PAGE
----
Let me start by congratulating you, Mr. Chairman, on your election. I also extend my best wishes to the other members of the Bureau as you assume your new duties. And I wish the important 6th Committee a successful session of work.
As you know, the High-level Meeting on the Rule of Law at the National and International Levels took place on September 24 last year in New York. The Declaration adopted unanimously by all Member States, marked a milestone for the rule of law.
The High-level Meeting provided an opportunity to reach a common understanding of the rule of law. The Declaration strengthened the links between the rule of law and the three pillars of the United Nations: peace and security, sustainable development and human rights.
As requested by the General Assembly, the Secretary-General is now undertaking a wide process of consultations to develop a comprehensive approach to the rule of law, firmly related to the three pillars.
The subject of today’s discussion is the peaceful settlement of international disputes. This is at the core of the Charter of the United Nations. It is the determination “to save succeeding generations from the scourge of war” which motivated States to create the Organization. And in Chapter I on Purposes and Principles of the UN, “effective collective measures for the prevention and removal of threats” are highlighted.
A cornerstone of peaceful settlement of international disputes is observing the rule of law. The principles and norms of international law provide the parameters that guide the relationships between States and also the tools to resolve disputes.
The International Court of Justice has a special place in this context. The Secretary-General has launched a campaign to persuade additional States to accept its compulsory jurisdiction.
But judicial settlement is not the only means to settle disputes. Chapter VI, and particularly Article 33 of the Charter, provides a comprehensive list of mechanisms for the peaceful settlement of disputes. These include negotiation, enquiry, mediation, conciliation, arbitration, judicial settlement, resort to regional agencies or arrangements, or other peaceful means that the parties to a dispute may choose. It is interesting to note the relationship to Chapter VIII on Regional Arrangements.
Some of you will have heard me make the case that we have underutilized Chapter VI, in particular Article 33. I strongly believe we need to do better in making use of it.
I welcome that the General Assembly has been regularly engaged in discussing and developing this topic, and of course the focus the 6th Committee now gives to the peaceful settlement of disputes.
In 1970, on the occasion of the twenty-fifth anniversary of the United Nations, the General Assembly adopted the Declaration on Principles of International Law concerning Friendly Relations and Co-operation among States in accordance with the Charter of the United Nations.
The Declaration contributes to the strengthening of peace through the development of international law, the promotion of the rule of law and the universal application of the principles embodied in the Charter. The commitment of States to settle their disputes peacefully is one of the six principles highlighted in the Declaration. To seek “early and just” settlement of international disputes is declared to be a duty for all States.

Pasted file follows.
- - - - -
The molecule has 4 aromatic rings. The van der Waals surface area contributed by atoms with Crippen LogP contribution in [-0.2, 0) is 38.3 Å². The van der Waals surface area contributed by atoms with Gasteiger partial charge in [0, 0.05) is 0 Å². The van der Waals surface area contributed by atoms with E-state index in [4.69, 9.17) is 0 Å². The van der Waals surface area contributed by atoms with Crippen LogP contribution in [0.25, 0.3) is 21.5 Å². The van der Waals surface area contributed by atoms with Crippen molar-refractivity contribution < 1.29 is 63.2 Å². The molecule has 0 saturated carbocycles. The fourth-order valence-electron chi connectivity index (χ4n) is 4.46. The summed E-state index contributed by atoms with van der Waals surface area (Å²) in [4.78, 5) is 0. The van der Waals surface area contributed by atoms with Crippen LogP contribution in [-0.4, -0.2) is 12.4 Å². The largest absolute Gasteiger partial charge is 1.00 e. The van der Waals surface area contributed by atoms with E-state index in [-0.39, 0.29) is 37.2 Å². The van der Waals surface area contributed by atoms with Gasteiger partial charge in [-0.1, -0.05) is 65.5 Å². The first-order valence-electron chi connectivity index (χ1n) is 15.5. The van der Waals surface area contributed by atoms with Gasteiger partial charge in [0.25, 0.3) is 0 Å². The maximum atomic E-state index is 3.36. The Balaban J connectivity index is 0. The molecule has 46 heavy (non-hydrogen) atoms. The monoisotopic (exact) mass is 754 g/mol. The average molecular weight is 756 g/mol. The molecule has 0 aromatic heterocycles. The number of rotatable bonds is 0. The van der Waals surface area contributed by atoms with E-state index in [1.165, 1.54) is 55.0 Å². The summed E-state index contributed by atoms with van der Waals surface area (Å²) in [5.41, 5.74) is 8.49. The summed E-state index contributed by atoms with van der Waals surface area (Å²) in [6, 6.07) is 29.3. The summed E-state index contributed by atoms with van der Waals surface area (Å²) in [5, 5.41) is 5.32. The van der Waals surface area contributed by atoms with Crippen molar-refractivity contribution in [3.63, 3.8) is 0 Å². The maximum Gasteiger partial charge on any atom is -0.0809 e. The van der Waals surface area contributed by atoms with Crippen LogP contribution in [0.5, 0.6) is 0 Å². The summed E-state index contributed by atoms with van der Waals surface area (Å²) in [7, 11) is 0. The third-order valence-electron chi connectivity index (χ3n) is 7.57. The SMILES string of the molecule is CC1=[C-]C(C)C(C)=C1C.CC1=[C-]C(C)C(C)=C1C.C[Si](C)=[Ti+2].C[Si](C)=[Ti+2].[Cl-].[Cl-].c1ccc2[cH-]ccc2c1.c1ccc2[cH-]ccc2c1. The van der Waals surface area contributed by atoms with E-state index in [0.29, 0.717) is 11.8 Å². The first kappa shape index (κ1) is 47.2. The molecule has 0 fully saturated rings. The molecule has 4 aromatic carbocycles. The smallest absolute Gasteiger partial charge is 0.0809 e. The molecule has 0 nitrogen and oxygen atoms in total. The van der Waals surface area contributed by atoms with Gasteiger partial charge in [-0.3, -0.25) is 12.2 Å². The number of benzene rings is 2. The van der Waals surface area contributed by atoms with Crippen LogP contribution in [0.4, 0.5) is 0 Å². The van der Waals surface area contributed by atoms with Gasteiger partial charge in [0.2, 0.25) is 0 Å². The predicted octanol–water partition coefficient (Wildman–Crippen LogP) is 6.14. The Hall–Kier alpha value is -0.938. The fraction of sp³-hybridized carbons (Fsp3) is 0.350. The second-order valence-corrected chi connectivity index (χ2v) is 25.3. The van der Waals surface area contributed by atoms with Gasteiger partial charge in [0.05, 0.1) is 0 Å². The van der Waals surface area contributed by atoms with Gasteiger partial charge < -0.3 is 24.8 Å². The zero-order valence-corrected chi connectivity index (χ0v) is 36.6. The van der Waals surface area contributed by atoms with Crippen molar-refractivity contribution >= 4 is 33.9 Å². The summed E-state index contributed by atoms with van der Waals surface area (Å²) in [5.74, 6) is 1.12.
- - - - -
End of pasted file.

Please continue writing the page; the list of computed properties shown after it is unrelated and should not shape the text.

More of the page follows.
In 1982, the General Assembly adopted the Manila Declaration on the Peaceful settlement of disputes between States. The Manila Declaration reaffirmed “the need to exert utmost efforts in order to settle any conflicts and disputes between States exclusively by peaceful means”. It calls on States to make full use of the provisions of the Charter, particularly the means provided in Chapter VI.
The Declaration of the High-level Meeting of the General Assembly on the Rule of Law reaffirms these commitments. It recalls all the mechanisms set forth in Article 33 of the UN Charter. It underscores their importance and the need to fully utilise them for the fulfilment of our common aspiration of a world of peace, justice and dignity for all.
The tools of Article 33 are not limited to peaceful resolution of disputes between States. They could also be instrumental in preventing situations within states that often give rise to international frictions. These tools can help address all three pillars of the Responsibility to Protect:
1) to support a State in fulfilling its primary responsibility to protect its population;
2) as a basis for international assistance to ensure that responsibility is fulfilled;
3) or as a last resort to respond to grave violations.
Strengthening the rule of law within States, and between States, is one of the most effective means of fulfilling our responsibility to protect all peoples. That is why the Secretary-General and I pay such close attention to this topic.
The latest annual report of the Secretary-General on Strengthening and coordinating United Nations rule of law activities updates you on the projects and initiatives undertaken to strengthen the rule of law.
This year’s report also covers the measures that have been adopted regarding our institutional arrangements for supporting the rule of law. We have taken major steps to improve coordination at headquarters and in the field, and for setting strategic guidance and priorities. For example, we have now enhanced the power of the UN field leadership, making them responsible and accountable for guiding and overseeing UN rule of law strategies in-country.
Finally, the report aims to support this Committee’s important work on the rule of law. Your engagement has greatly contributed to the progress we have achieved in consolidating the rule of law as one of the foundational principles of our work.
The Secretary-General and I are grateful to Member States for your continuing support for the rule of law work. I wish you fruitful deliberations, and thank you for your attention.